Part of the Aging Well Through Arts Special Report
I was fortunate enough to attend the National Center for Creative Aging conference in Washington, D.C., last week. The theme was “Global Perspectives on Creativity and Aging,” and it was truly an international crowd coming together to talk about the importance of artistic and creative endeavors to combat ageism and help people stay vital and connected as they age.
Experts from around the world spoke about how creative endeavors —storytelling and singing, weaving and dancing and painting and poetry — make people’s lives better as they grow older and deal with the challenges of aging. This artistically minded group of individuals told stories, recited spontaneous poems, played music and even got the crowd dancing (I’ve never seen a conga line break out before noon until now) to prove their points. But they also presented compelling evidence to reinforce the many stirring anecdotes they shared.
Participants in creative aging programs in Taiwan had lower rates of loneliness and depression, higher morale and improved hand dexterity.
These are just a few of the insights I gleaned:
1. The need to engage older adults is great and the benefits are clear.
Peishan Yang, a professor at National Taiwan University who is known as “the Dr. Gene Cohen of Taiwan,” reported the results of the History Alive and Legacy Art Work performance and art-making programs that have served more than 60,000 older adults in her country since 2005.
Participants had lower rates of loneliness and depression, higher morale and improved hand dexterity. In addition, participants found that having new social roles because of the programs led to improved mood and confidence, better family relationships and in some cases even increased income.
To underscore the importance of serving an aging population in her country, Yang told me after her presentation about a dramatic shift taking place in Taiwan, where a low birth rate and increased life expectancies have meant the closure of schools and an increased need for facilities for older adults. “You have to come to Taiwan to see it,” she said. “There are no babies in the streets.”
2. There’s a big socioeconomic divide in arts participation.
In a series of fascinating charts on memory performance, executive function performance and personal health, data scientist LinChiat Chang demonstrated the dramatic benefits of arts participation for adults in lower socioeconomic groups. Those who do so, she concludes, “are performing much better than their peers on multiple wellness metrics.”
Meanwhile, she pointed out “a clear chasm” in the U.S. between low-income and high-income households when it comes to arts participation. Her conclusion: “In short, creative aging is a social privilege in the U.S.A.”
3. It’s important to get personal.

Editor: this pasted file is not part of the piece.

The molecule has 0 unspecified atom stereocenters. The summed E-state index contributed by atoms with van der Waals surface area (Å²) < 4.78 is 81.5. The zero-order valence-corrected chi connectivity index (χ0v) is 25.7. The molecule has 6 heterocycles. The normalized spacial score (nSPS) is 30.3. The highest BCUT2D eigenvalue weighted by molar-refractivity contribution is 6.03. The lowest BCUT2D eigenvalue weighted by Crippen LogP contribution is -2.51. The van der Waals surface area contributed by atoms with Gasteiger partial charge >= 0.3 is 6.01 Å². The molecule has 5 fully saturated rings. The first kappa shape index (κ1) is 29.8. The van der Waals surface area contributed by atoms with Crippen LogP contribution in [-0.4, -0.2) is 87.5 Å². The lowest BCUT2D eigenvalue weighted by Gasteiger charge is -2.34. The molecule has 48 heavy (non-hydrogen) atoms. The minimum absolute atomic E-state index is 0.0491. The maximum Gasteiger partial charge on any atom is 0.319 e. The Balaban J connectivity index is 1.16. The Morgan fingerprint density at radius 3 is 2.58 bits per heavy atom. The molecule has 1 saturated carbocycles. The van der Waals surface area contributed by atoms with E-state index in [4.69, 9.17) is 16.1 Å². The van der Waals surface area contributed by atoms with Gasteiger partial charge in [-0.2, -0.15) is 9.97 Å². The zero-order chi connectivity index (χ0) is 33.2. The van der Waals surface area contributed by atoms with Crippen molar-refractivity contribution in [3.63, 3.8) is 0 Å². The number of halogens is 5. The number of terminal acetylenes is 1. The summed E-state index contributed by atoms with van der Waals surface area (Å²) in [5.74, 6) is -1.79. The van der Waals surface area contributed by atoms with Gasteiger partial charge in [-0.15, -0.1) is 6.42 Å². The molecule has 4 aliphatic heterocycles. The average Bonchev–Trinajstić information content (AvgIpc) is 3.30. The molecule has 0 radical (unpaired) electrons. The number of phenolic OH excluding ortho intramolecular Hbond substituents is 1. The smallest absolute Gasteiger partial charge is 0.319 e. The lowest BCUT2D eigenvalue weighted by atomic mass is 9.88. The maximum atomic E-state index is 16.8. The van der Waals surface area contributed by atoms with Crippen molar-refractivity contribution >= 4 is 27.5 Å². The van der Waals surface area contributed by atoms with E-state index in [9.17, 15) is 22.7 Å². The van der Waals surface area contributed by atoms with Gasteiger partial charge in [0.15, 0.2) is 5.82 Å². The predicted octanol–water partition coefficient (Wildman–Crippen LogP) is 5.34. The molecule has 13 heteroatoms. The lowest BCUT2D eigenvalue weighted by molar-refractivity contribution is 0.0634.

Karsten Klein, deputy mayor of The Hague in the Netherlands, gave an overview of how his city has been transformed since joining the WHO Global Network of Age-friendly Cities and Communities. Welfare workers or volunteers personally visit all residents over age 75 to learn their biggest concerns and what makes them happy. Before, he told me, someone might say they needed extra housekeeping services when the problem was really loneliness or a lack of purpose — problems not solved by housekeeping but by activities that engage them socially and creatively.
When I asked him and Elderly Care and Welfare Policy Advisor Elisabeth De Vries how they were evaluating effectiveness, they said they were interviewing each older adult. “You have to go to the individual level,” he said.
4. History matters.
Raquel Stephenson, associate professor at the Lesley University in Cambridge, Mass., told of her surprise when art therapy techniques she’d used successfully in the U.S. didn’t work in Estonia — even though the people belonged to the same generation. She eventually realized that understanding someone’s personal and cultural history is crucial to engagement in the arts.
To demonstrate, she asked those in attendance to consider the significant historical moments — both public, such as 9/11, and personal, such as a death of a family member — as well as cultural and aesthetic experiences that shaped us. At my table, we had a boomer, a Gen X’er and a Millennial — and our answers were dramatically different.
5. Hearing is crucial to brain health.
Nina Kraus, who runs the Auditory Neuroscience Laboratory at Northwestern University, showed the impact of hearing loss on brain health. “Hearing loss will speed up cognitive aging,” she said, pointing out how we take sound for granted because it, like gravity, is invisible. Her research points out the importance of feeding our brains what she called a “healthy diet in sound.”
That includes music. “If you have played music throughout your life, you have a brain that looks biologically younger,” she said.
And listening isn’t enough. You have to participate.
“You’re not going to get physically fit watching sports,” she said.
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